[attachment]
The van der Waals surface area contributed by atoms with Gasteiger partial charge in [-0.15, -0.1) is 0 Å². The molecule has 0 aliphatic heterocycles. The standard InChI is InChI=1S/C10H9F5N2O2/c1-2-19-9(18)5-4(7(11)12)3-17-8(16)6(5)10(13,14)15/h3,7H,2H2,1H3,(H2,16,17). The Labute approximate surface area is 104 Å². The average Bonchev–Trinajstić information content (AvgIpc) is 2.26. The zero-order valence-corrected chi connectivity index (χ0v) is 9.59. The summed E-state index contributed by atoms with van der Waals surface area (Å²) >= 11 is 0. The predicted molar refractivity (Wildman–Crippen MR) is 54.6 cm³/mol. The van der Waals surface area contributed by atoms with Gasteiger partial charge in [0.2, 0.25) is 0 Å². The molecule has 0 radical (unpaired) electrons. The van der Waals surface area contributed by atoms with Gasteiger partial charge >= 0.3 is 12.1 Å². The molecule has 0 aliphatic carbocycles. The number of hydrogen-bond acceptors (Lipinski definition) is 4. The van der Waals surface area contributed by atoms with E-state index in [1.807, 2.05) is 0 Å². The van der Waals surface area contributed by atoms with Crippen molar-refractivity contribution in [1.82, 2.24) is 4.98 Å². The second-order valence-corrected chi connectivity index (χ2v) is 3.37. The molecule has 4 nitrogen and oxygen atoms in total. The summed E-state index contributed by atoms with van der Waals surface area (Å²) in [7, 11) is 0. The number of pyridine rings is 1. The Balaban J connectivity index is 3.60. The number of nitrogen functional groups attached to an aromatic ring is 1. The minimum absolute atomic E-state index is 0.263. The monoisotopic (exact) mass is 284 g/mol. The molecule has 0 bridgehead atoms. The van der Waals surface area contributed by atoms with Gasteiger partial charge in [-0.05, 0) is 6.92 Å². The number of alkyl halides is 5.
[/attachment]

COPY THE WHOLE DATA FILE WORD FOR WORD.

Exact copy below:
The van der Waals surface area contributed by atoms with Gasteiger partial charge in [-0.15, -0.1) is 0 Å². The molecule has 0 aliphatic heterocycles. The standard InChI is InChI=1S/C10H9F5N2O2/c1-2-19-9(18)5-4(7(11)12)3-17-8(16)6(5)10(13,14)15/h3,7H,2H2,1H3,(H2,16,17). The Labute approximate surface area is 104 Å². The average Bonchev–Trinajstić information content (AvgIpc) is 2.26. The zero-order valence-corrected chi connectivity index (χ0v) is 9.59. The summed E-state index contributed by atoms with van der Waals surface area (Å²) >= 11 is 0. The predicted molar refractivity (Wildman–Crippen MR) is 54.6 cm³/mol. The van der Waals surface area contributed by atoms with Gasteiger partial charge in [0.2, 0.25) is 0 Å². The molecule has 0 radical (unpaired) electrons. The van der Waals surface area contributed by atoms with Gasteiger partial charge >= 0.3 is 12.1 Å². The molecule has 0 aliphatic carbocycles. The number of hydrogen-bond acceptors (Lipinski definition) is 4. The van der Waals surface area contributed by atoms with E-state index in [1.807, 2.05) is 0 Å². The van der Waals surface area contributed by atoms with Crippen molar-refractivity contribution in [1.82, 2.24) is 4.98 Å². The second-order valence-corrected chi connectivity index (χ2v) is 3.37. The molecule has 4 nitrogen and oxygen atoms in total. The summed E-state index contributed by atoms with van der Waals surface area (Å²) in [7, 11) is 0. The number of pyridine rings is 1. The Balaban J connectivity index is 3.60. The number of nitrogen functional groups attached to an aromatic ring is 1. The minimum absolute atomic E-state index is 0.263. The monoisotopic (exact) mass is 284 g/mol. The molecule has 0 bridgehead atoms. The van der Waals surface area contributed by atoms with Gasteiger partial charge in [-0.05, 0) is 6.92 Å². The number of alkyl halides is 5.